By Danielle Coots

For the News-Current

BEAVERCREEK — There won’t be any chickens crossing the roads of residential neighborhood in Beavercreek. City council voted down moving forward with the issue of allowing the keeping of chickens in residential districts by a vote of 5 to 1 and one council member was absent.

“Thank you to the citizens that provided input and informational internet links regarding pros and cons of chickens,” Council Member Melissa Litteral said. “I sure have learned a lot about chickens.”

The issue of whether chickens are allowed in city neighborhoods has been one of the main topics during city council over the last couple month. Originally, the ordinance regarding these birds was included in the zoning regulations.

During a recent revision to the zoning codes, it was determined to remove the section regarding chickens to allow the amendments to the zoning codes to move forward and revisit the chicken issue at another date and time. But, council wanted the issue resolved in due time because it’s been an issue that has been questioned over the years. Because residents were experiencing issues with possible non-compliant neighbors housing chickens on non-agricultural residential property, they wanted a decision on the topic so the issue could be addressed.

During the last city council meeting, the issue went before the board for a vote, resulting in a tie. This prevented the issue from moving forward to the second reading, but rather remaining an issue to be decided during the Sept. 12 meeting.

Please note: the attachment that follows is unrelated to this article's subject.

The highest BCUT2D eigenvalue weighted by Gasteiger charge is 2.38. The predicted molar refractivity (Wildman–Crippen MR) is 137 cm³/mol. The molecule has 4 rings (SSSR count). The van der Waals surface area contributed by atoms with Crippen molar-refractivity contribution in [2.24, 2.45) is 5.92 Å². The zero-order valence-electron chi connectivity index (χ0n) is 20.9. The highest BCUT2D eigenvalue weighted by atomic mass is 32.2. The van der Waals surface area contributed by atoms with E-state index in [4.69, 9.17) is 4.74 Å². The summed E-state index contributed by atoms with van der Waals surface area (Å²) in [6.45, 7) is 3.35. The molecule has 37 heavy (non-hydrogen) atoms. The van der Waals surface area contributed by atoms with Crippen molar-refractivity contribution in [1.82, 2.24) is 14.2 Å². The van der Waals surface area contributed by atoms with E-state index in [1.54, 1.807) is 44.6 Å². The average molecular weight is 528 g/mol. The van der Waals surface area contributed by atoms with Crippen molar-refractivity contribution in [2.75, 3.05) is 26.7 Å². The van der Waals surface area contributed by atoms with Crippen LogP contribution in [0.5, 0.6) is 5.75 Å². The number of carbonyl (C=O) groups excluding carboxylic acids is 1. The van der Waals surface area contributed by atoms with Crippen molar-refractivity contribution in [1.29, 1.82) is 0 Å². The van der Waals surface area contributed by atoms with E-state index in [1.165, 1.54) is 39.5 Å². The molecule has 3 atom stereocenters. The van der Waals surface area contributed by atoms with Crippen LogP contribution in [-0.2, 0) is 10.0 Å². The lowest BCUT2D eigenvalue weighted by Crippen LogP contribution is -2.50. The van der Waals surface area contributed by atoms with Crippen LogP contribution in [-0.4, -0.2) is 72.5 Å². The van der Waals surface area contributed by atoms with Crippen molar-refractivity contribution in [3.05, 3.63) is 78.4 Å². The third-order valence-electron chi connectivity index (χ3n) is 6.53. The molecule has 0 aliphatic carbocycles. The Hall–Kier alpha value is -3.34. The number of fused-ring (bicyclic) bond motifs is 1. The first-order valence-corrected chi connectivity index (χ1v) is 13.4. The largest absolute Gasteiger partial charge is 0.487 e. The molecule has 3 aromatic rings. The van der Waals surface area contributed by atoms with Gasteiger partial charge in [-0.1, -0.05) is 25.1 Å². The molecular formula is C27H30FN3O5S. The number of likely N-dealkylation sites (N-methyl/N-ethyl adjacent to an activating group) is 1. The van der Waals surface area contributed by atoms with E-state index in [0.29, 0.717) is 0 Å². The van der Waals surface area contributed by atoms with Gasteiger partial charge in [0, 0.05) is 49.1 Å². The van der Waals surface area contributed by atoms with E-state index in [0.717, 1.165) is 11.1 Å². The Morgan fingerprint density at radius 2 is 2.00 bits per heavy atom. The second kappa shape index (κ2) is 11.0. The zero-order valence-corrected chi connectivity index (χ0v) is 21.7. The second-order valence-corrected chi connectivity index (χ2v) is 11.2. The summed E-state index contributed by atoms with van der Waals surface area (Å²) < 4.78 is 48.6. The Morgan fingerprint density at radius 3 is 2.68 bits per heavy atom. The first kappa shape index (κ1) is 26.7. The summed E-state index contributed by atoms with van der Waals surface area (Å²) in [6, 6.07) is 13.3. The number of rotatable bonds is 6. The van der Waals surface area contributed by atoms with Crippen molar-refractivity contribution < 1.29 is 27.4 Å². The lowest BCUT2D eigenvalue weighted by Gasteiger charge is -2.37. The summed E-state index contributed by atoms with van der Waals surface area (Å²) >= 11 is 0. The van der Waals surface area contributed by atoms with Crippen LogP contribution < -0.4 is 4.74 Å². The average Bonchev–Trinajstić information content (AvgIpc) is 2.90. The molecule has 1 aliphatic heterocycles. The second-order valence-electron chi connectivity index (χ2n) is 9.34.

Vice Mayor Julie Vann voiced her opinion in support of the chickens stating that she feels chickens are no different than dogs or cats. Although, she was one that voted the issue down at the time of the vote.

“I think there are more pressing issues in the community other than if we should allow chickens. We should be looking at limiting the number of dogs per household or dealing with tall grass, inoperable vehicles and stuff like that,” she said.

“There has to be a line drawn at some point concerning farm animals in residential areas,” said Council Member Brian Jarvis. “If we allow chickens, then we will start getting requests to allow other farm animals such as goats.”

The city has declared that chickens are not permitted in residential areas in Beavercreek, except property deemed as agricultural areas. According to the chicken ordinance, violators will be in violations of the zoning code and could be forced to remove the chickens or be fined.

During the decision process, several citizens for and against chickens in residential areas voiced their opinions. Chicken owners and individuals wanting to go organic were in favor of the change while others who felt neighborhoods were not the place for farm animals.

Some questioned the definition of the word “pet” while others recognized chickens as farm animals or livestock. While the discussions were colorful, the bottom line with city council was to keep the chickens in rural areas for the time being.

For questions or to report violations contact the City of Beavercreek.

Danielle Coots is a freelance writer for Greene County News.